Xi Jinping

China’s president faced turmoil at home and abroad, with little to show for his leadership.

The republic’s government-mandated COVID lockdowns contributed to a 25% drop in the Hang Seng Tech Index, a key barometer of major Chinese firms, and hastened Apple’s shift of production to neighboring Asian nations. Chinese companies would have fared even worse if not for the Xi administration somewhat easing up on last year’s punishing tech crackdown.

On the global stage, Xi has had no real response to President Joe Biden instituting sweeping export controls on advanced semiconductors to China, an aggressive step toward handicapping the republic’s tech industry. Meanwhile, Xi didn’t earn any friends in tech by continuing to support his warmongering neighbors to the north. 


Of all the so-called pandemic stocks that fell back to earth this year, nobody crashed more spectacularly than the Arizona-based online used car retailer.

Carvana shares are down 98% year to date (98%!) after a blockbuster 2021. Some of the car seller’s fortunes can be attributed to bad luck, namely the rapid rise in interest rates. But an ill-timed acquisition (the debt-financed purchase of vehicle auction company Adesa) and risky business strategy (building out for growth multiple months in advance) put Carvana on the road to disaster.

Want to send thoughts or suggestions to Data Sheet? Drop me a line here.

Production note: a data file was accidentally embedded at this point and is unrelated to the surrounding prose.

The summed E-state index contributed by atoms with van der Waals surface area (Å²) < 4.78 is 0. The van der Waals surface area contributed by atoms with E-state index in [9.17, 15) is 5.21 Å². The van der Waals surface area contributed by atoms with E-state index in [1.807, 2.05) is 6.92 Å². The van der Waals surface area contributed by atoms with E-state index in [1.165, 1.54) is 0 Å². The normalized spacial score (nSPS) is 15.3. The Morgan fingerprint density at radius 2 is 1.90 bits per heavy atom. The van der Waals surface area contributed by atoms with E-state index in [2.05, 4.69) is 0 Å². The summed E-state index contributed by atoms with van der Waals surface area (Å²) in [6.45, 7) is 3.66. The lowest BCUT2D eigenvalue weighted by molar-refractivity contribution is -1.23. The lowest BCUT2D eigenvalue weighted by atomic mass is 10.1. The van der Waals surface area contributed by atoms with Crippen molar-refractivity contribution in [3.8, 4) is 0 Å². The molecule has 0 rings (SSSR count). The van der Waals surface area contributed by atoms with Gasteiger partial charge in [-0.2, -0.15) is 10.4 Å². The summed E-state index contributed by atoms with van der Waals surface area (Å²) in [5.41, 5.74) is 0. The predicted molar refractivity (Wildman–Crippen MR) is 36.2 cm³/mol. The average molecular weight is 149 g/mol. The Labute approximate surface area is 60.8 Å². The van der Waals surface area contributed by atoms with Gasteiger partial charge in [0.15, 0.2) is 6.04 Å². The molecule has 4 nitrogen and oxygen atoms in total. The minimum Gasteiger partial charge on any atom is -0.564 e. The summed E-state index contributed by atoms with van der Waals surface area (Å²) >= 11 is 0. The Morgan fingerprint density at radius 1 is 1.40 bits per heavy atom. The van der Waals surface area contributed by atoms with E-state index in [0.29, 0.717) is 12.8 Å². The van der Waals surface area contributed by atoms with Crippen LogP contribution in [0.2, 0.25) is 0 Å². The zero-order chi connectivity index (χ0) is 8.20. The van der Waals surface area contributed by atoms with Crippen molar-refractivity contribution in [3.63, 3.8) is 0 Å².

Jacob Carpenter


Waving the white flag. Apple will allow users in the European Union to download apps via third-party app stores on its operating systems starting in 2024, a response to new regulations targeting the tech giant’s power, Bloomberg reported Tuesday. The decision to comply with the EU rules follows a lengthy campaign by Apple, which argued that the new regulations would hurt user privacy and security. European policymakers said Apple wields too much power over developers by refusing to allow outside app stores onto its operating systems.

Taking on TikTok. Three members of Congress introduced legislation Tuesday that seeks to ban TikTok in the U.S., citing concerns about the popular social media app’s ties to the Chinese government. The trio, led by U.S. Sen. Marco Rubio (R-Fla.), argued Chinese officials could seize TikTok data on American users and use the platform to spread communist propaganda. TikTok executives, who have refuted claims that the Chinese government can access user data, are negotiating with U.S. regulators over a national security agreement related to the app.

A Ray of sunshine. New FTX CEO John Ray III blasted the cryptocurrency exchange’s former leadership for gross mismanagement and negligent record-keeping during a congressional hearing Tuesday, Fortune and the Associated Press reported. Ray, who was appointed following the resignation of Sam Bankman-Fried amid the company’s collapse last month, said there was “literally no record-keeping whatsoever” by a “very small group of grossly inexperienced and unsophisticated individuals.” Bankman-Fried was expected to testify at the hearing, but his appearance was preempted Tuesday morning by his arrest in the Bahamas.

Calming the crew. Binance CEO Changpeng “CZ” Zhao warned employees that the cryptocurrency exchange will experience a “bumpy” start to 2023, though he sought to ease concerns about the company’s financial outlook, Bloomberg reported Wednesday. In a memo sent to staff and reviewed by Bloomberg, Zhao said the company is “built to last” despite “a lot of extra scrutiny and tough questions” about its operations. The message follows a rise in withdrawals from Binance this week, spurred in part by the company’s release of documentation that left questions unanswered about its financial health.